Mr. Colin Pickthall (Lancashire, West): I am glad of the opportunity to raise this issue. I have been informed that the hon. Member for Beaconsfield (Mr. Smith) wishes to speak later, and I am happy with that, as I believe, is the Minster.
Stage hypnotism has been a long-standing concern of mine since I was alerted to its dangers by one of my constituents, Mrs. Margaret Harper. Some years ago, her daughter, Sharon Tabarn, was hypnotised at a club in Leyland in Lancashire. At the end of the trance, she was told to come out of it as if she had had a 10,000 volt electric shock. Her husband took her home in a somewhat dazed state, and five hours later she died.
The coroner's inquest found that this was an accidental death. The expert witness, a Dr. Heap, declared that there was no connection between hypnosis and any physical side-effects. That is patent nonsense. The Home Office pathologist said:
"It is hard not to think there was a link."
My view is that the coincidence is too great to be dismissed and that evidence from other incidents shows that the link is likely to be real.
Following the tragedy, Mrs. Harper began, and still sustains, a campaign to ban stage hypnotism, and she has pulled together a vast amount of information, some of which I have sent to the Minister. I began to put questions to Ministers about the issue and was passed from one Department to another, no one seeming to want to take responsibility for the problem, although, to be fair, it crosses the responsibilities of Home Affairs in the context of licensing, of the Department of Health and of the Department of National Heritage, no doubt because of the stage element.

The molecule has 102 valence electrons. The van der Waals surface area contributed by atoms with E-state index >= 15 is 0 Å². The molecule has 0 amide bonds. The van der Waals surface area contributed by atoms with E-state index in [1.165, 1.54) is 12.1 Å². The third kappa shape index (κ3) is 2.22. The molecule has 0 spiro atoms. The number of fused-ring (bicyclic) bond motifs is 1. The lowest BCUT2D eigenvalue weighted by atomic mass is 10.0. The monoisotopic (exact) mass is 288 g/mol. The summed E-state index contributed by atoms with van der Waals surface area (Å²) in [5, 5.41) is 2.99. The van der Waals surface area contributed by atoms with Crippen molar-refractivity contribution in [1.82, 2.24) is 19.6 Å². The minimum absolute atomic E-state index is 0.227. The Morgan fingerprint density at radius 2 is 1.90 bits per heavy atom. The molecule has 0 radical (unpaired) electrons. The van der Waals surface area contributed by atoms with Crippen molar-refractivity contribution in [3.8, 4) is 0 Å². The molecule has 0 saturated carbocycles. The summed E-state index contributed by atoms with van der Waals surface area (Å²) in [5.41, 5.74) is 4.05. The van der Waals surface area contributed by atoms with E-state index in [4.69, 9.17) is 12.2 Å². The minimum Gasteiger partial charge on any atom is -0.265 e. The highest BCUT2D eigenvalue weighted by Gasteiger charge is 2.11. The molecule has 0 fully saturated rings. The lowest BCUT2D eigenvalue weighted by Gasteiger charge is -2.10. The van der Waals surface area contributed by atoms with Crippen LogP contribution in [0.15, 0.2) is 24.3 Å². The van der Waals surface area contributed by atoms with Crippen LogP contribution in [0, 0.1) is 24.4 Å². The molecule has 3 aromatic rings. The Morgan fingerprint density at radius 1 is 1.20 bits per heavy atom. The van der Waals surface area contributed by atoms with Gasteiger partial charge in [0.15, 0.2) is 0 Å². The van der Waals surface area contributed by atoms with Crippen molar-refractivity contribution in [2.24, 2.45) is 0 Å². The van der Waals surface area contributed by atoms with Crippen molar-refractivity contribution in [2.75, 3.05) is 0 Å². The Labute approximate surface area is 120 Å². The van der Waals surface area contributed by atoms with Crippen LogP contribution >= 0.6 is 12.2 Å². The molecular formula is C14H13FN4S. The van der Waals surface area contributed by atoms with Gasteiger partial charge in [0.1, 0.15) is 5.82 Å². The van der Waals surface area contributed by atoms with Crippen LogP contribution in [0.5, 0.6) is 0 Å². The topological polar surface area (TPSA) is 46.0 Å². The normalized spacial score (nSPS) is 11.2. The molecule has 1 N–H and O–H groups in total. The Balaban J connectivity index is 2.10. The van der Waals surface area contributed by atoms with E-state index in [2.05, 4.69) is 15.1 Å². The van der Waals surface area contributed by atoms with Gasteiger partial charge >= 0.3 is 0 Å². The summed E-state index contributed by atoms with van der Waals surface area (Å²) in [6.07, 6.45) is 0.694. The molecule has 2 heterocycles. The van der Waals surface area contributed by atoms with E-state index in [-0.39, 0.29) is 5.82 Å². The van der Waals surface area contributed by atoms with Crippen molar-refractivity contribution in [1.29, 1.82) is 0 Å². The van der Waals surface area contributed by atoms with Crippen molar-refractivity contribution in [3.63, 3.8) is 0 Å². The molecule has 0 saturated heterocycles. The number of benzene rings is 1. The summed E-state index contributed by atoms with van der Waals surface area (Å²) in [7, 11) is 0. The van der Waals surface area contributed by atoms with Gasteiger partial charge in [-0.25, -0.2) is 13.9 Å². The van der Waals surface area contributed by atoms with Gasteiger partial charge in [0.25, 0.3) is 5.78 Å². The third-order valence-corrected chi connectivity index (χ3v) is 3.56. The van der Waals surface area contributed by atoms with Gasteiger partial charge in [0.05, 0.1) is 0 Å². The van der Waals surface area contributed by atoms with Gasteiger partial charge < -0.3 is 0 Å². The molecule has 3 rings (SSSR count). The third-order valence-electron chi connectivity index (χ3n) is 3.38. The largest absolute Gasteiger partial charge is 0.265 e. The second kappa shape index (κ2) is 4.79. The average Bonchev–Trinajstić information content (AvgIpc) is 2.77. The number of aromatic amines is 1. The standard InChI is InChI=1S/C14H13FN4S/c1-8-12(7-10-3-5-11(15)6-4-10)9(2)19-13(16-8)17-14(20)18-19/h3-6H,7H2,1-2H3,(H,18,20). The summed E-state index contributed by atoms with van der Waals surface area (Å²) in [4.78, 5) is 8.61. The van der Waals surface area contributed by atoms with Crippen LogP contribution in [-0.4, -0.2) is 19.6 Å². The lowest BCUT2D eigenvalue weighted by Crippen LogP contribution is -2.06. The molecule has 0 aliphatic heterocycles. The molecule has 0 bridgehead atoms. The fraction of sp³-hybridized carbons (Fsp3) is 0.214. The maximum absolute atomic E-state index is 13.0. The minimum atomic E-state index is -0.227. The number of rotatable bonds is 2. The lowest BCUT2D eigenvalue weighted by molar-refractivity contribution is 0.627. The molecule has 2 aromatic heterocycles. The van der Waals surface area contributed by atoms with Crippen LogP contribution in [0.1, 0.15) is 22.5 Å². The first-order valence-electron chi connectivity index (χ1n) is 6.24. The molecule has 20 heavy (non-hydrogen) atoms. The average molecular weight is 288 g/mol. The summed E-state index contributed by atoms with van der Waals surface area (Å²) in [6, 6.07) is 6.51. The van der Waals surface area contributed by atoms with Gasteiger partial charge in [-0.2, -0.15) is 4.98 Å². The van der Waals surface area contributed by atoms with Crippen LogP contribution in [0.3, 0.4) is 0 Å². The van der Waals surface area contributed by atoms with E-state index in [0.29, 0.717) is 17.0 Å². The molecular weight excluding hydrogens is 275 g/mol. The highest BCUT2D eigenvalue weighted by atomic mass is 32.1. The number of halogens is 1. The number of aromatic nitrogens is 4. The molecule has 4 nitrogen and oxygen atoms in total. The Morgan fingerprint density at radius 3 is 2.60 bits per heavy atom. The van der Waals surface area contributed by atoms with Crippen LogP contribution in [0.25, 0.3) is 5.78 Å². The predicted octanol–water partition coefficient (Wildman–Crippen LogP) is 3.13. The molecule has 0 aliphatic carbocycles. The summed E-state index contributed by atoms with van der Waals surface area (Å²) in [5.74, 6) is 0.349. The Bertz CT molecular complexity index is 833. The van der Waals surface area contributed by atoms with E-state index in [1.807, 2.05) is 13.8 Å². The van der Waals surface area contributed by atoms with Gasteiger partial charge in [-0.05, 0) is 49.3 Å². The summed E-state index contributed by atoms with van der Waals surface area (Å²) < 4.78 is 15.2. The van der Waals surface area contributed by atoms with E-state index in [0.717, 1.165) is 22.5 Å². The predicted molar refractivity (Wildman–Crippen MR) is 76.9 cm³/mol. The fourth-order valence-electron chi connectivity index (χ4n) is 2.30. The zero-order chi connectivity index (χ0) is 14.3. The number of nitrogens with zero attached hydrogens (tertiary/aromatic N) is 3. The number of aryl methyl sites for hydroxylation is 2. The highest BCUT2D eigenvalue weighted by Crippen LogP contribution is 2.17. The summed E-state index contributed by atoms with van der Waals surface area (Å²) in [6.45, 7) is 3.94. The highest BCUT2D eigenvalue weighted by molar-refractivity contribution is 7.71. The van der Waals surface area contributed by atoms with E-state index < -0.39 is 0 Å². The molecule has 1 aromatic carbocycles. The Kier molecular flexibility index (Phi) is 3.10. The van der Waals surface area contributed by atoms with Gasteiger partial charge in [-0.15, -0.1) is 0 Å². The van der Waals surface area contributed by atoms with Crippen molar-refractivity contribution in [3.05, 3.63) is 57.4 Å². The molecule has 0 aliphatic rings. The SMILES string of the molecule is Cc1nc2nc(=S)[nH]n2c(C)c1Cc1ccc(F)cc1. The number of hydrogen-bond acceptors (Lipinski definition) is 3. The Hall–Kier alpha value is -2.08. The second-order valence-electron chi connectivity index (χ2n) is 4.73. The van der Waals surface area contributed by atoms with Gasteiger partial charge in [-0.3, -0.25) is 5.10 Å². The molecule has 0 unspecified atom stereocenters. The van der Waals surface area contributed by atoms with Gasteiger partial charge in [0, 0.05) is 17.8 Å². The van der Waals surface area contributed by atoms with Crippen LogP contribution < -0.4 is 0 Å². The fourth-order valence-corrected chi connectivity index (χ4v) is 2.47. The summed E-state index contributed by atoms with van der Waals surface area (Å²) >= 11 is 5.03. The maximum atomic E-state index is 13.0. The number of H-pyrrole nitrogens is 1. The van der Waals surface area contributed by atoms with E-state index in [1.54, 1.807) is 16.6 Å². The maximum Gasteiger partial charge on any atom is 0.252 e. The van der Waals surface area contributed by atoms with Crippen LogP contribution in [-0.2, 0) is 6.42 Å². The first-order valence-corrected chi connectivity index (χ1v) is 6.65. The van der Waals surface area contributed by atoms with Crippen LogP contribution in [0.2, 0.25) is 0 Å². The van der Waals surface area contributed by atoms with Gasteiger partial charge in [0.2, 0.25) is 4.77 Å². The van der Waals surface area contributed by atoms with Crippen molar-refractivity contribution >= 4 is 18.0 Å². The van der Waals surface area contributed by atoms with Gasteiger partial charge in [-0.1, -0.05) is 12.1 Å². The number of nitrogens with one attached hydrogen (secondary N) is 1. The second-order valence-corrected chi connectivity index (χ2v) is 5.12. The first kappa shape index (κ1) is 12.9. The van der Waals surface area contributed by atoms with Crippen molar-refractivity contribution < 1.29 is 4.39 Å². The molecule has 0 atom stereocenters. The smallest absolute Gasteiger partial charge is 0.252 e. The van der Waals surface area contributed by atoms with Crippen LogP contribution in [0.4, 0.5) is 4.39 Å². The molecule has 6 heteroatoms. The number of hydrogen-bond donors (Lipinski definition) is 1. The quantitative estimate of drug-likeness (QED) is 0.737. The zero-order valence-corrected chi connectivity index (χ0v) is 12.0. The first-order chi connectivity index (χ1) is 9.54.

I was alarmed by the answer to a question from the Minister for Health, who wrote:
"The Department has not investigated the medical effects of stage hypnotism and currently has no plans to do so."--[ Official Report , 7 February 1994; Vol.237, c.52.]
On 15 March this year, a Home Office Minister answered a further question by writing that he had no present plans to review the licensing guidelines for acts of hypnosis, to institute a central register or code of conduct or to install compulsory public liability insurance. Given the level of concern and the obvious potential of misused or badly used hypnotism to do severe damage, those answers are unacceptable and complacent.
I have had letters from all over the country giving disturbing accounts of the effects of stage hypnosis, some of which I have passed to the Minister. I shall give some examples. Mr. Cannon from Barnet in the summer of 1992 was hypnotised and as a result he has had violent headaches ever since. He describes it as having made his life hell. A Mr. Hill of Rotherham was hypnotised by one Henry James--I do not think that it was the Henry James-- and is subject to violent headaches, violent uncontrollable anger and persistent panic attacks. He was hospitalised several times on anti- depressants and has a permanent sleeping disorder.